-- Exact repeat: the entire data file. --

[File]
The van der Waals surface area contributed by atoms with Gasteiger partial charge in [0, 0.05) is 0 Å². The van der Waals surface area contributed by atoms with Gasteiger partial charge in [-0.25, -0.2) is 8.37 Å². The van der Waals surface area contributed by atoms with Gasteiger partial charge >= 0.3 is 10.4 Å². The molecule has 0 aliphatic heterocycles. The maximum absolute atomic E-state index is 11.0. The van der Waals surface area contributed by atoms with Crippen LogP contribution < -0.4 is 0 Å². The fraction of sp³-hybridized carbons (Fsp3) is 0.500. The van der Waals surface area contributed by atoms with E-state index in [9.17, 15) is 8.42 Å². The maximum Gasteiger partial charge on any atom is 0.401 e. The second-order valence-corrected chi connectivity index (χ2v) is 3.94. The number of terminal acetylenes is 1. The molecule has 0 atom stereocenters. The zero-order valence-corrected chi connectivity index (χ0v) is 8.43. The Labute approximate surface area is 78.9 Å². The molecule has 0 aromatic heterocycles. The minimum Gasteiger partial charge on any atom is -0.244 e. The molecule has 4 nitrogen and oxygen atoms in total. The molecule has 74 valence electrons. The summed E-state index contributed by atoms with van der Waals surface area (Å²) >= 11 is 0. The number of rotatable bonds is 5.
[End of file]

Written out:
The van der Waals surface area contributed by atoms with Gasteiger partial charge in [0, 0.05) is 0 Å². The van der Waals surface area contributed by atoms with Gasteiger partial charge in [-0.25, -0.2) is 8.37 Å². The van der Waals surface area contributed by atoms with Gasteiger partial charge >= 0.3 is 10.4 Å². The molecule has 0 aliphatic heterocycles. The maximum absolute atomic E-state index is 11.0. The van der Waals surface area contributed by atoms with Crippen LogP contribution < -0.4 is 0 Å². The fraction of sp³-hybridized carbons (Fsp3) is 0.500. The van der Waals surface area contributed by atoms with E-state index in [9.17, 15) is 8.42 Å². The maximum Gasteiger partial charge on any atom is 0.401 e. The second-order valence-corrected chi connectivity index (χ2v) is 3.94. The number of terminal acetylenes is 1. The molecule has 0 atom stereocenters. The zero-order valence-corrected chi connectivity index (χ0v) is 8.43. The Labute approximate surface area is 78.9 Å². The molecule has 0 aromatic heterocycles. The minimum Gasteiger partial charge on any atom is -0.244 e. The molecule has 4 nitrogen and oxygen atoms in total. The molecule has 74 valence electrons. The summed E-state index contributed by atoms with van der Waals surface area (Å²) >= 11 is 0. The number of rotatable bonds is 5.